Our Story, Our Services
Albany Law School’s Health Law Clinic primarily provides legal services to families, and as resources permit, to individuals who have legal issues stemming from HIV/AIDS or Cancer. For the past several years, the scope of clinic has expanded to also address the poverty law needs of clients affected by other chronic medical conditions, mental illness, and substance abuse.
The Health Law Clinic is staffed by experienced advocates and by skilled second and third-year student interns. It also offers community education and outreach programs to increase access to legal services and improve health outcomes by addressing the social determinants of health. The Health Law Clinic is designed to teach students to identify and address the legal issues which poor individuals living with chronic health conditions often face.
Through faculty-supervised representation of clients participating students acquire a broad range of practical lawyering skills in the areas of client interviewing, factual investigation, case planning, client counseling, and litigation advocacy.
Students are admitted to practice under the Student Practice Rule and learn to have a heightened confidence in their lawyering abilities and a broader perspective of their role in ensuring access to justice for the needy.
The legal services provided relieve stress and allow them to focus their limited energy on their underlying health problems.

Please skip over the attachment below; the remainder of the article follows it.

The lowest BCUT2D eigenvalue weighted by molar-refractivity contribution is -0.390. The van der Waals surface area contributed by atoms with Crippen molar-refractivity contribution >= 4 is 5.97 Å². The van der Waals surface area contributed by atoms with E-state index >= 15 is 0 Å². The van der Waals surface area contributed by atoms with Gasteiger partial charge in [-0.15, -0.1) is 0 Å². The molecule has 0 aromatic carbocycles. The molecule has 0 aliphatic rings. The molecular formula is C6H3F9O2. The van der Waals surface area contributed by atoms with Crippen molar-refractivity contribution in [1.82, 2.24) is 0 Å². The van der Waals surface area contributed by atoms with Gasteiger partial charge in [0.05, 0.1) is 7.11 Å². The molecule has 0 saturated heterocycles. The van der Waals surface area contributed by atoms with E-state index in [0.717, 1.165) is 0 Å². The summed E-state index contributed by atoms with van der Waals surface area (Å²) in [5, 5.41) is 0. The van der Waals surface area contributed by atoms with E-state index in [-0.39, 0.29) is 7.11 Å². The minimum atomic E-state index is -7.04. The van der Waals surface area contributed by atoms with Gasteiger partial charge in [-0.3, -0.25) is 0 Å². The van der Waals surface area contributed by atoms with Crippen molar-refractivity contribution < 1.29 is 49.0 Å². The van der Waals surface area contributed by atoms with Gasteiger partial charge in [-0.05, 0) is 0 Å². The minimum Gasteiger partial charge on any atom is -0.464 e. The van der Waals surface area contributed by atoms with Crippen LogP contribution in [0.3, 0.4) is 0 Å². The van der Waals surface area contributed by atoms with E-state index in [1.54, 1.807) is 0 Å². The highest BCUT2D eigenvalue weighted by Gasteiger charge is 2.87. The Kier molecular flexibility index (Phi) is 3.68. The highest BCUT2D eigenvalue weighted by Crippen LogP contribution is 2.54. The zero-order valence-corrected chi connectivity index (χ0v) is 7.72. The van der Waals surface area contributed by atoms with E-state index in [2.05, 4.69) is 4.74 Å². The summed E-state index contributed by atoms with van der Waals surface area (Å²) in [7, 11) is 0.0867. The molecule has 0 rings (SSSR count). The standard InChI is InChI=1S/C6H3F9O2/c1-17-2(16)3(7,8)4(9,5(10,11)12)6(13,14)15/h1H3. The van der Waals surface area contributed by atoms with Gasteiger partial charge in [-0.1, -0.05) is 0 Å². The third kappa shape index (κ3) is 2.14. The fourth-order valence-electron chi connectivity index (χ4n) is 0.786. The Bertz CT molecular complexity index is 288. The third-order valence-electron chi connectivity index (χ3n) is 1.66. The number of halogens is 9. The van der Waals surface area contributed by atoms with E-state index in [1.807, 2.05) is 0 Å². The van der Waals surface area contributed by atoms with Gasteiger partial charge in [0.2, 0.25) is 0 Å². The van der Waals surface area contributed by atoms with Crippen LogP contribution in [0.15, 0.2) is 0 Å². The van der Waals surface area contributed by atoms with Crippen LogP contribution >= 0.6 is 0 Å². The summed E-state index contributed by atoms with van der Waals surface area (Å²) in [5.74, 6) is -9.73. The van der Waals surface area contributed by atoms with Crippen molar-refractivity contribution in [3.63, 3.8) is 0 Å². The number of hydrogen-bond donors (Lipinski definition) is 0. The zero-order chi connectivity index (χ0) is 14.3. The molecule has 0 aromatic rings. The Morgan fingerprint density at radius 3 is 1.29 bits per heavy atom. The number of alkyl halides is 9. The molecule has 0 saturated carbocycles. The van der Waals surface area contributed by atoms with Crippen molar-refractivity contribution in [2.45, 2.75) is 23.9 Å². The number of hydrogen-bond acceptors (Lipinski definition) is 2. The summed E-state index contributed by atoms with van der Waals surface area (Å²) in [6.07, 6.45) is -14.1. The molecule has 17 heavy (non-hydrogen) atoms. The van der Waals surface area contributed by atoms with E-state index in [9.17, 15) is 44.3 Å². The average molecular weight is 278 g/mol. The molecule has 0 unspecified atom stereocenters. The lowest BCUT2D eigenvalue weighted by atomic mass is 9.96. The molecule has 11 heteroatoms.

In response to the HIV/AIDS epidemic in the 1980s – and learning from our former AIDS Law Clinic which was one of the nation’s first clinical education programs to address the unmet legal needs of individuals and families affected by HIV and AIDS – the Health Law Clinic was established in 1992.
In 2004, the clinic received a grant from the Department of Health to expand to clients impacted by cancer.
Then, in 2012, Sherry Gold contributed $1 million in memory of her late husband to establish the Barry A. Gold ‘70 Health Law Clinical Program Endowment Fund.
Currently, the clinic assists clients and families throughout Upstate New York often representing low-income clients with cancer or other chronic medical conditions, and provide training on legal rights for clients, advocates, health care staff, physicians, and law and medical students.